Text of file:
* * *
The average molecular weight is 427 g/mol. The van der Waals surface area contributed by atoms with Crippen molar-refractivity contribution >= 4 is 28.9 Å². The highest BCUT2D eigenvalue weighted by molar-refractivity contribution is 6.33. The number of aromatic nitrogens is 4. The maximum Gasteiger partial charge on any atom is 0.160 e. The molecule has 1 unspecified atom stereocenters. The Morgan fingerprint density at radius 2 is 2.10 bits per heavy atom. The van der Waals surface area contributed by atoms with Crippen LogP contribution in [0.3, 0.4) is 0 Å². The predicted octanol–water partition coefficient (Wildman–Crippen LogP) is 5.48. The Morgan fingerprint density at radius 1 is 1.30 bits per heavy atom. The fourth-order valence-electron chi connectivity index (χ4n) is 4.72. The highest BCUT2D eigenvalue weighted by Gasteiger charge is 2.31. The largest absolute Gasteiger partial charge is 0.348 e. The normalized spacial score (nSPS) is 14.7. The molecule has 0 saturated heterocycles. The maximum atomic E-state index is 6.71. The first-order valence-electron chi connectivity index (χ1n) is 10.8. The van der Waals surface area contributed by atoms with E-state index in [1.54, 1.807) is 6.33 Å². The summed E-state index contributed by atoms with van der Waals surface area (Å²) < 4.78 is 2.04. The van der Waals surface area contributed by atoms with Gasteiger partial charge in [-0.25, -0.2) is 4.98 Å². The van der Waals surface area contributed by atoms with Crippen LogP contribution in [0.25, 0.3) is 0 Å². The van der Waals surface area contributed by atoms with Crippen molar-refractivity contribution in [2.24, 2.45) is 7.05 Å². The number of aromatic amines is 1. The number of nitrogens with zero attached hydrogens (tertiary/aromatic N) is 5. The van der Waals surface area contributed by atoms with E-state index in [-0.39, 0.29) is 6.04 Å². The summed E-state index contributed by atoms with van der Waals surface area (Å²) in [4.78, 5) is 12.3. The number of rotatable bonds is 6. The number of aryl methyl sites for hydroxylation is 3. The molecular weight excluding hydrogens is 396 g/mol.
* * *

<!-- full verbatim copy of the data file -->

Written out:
The average molecular weight is 427 g/mol. The van der Waals surface area contributed by atoms with Crippen molar-refractivity contribution >= 4 is 28.9 Å². The highest BCUT2D eigenvalue weighted by molar-refractivity contribution is 6.33. The number of aromatic nitrogens is 4. The maximum Gasteiger partial charge on any atom is 0.160 e. The molecule has 1 unspecified atom stereocenters. The Morgan fingerprint density at radius 2 is 2.10 bits per heavy atom. The van der Waals surface area contributed by atoms with Crippen LogP contribution in [0.3, 0.4) is 0 Å². The predicted octanol–water partition coefficient (Wildman–Crippen LogP) is 5.48. The Morgan fingerprint density at radius 1 is 1.30 bits per heavy atom. The fourth-order valence-electron chi connectivity index (χ4n) is 4.72. The highest BCUT2D eigenvalue weighted by Gasteiger charge is 2.31. The largest absolute Gasteiger partial charge is 0.348 e. The normalized spacial score (nSPS) is 14.7. The molecule has 0 saturated heterocycles. The maximum atomic E-state index is 6.71. The first-order valence-electron chi connectivity index (χ1n) is 10.8. The van der Waals surface area contributed by atoms with E-state index in [1.54, 1.807) is 6.33 Å². The summed E-state index contributed by atoms with van der Waals surface area (Å²) < 4.78 is 2.04. The van der Waals surface area contributed by atoms with Gasteiger partial charge in [-0.25, -0.2) is 4.98 Å². The van der Waals surface area contributed by atoms with Crippen LogP contribution in [0.25, 0.3) is 0 Å². The van der Waals surface area contributed by atoms with Crippen molar-refractivity contribution in [2.24, 2.45) is 7.05 Å². The number of aromatic amines is 1. The number of nitrogens with zero attached hydrogens (tertiary/aromatic N) is 5. The van der Waals surface area contributed by atoms with E-state index in [-0.39, 0.29) is 6.04 Å². The summed E-state index contributed by atoms with van der Waals surface area (Å²) in [4.78, 5) is 12.3. The number of rotatable bonds is 6. The number of aryl methyl sites for hydroxylation is 3. The molecular weight excluding hydrogens is 396 g/mol.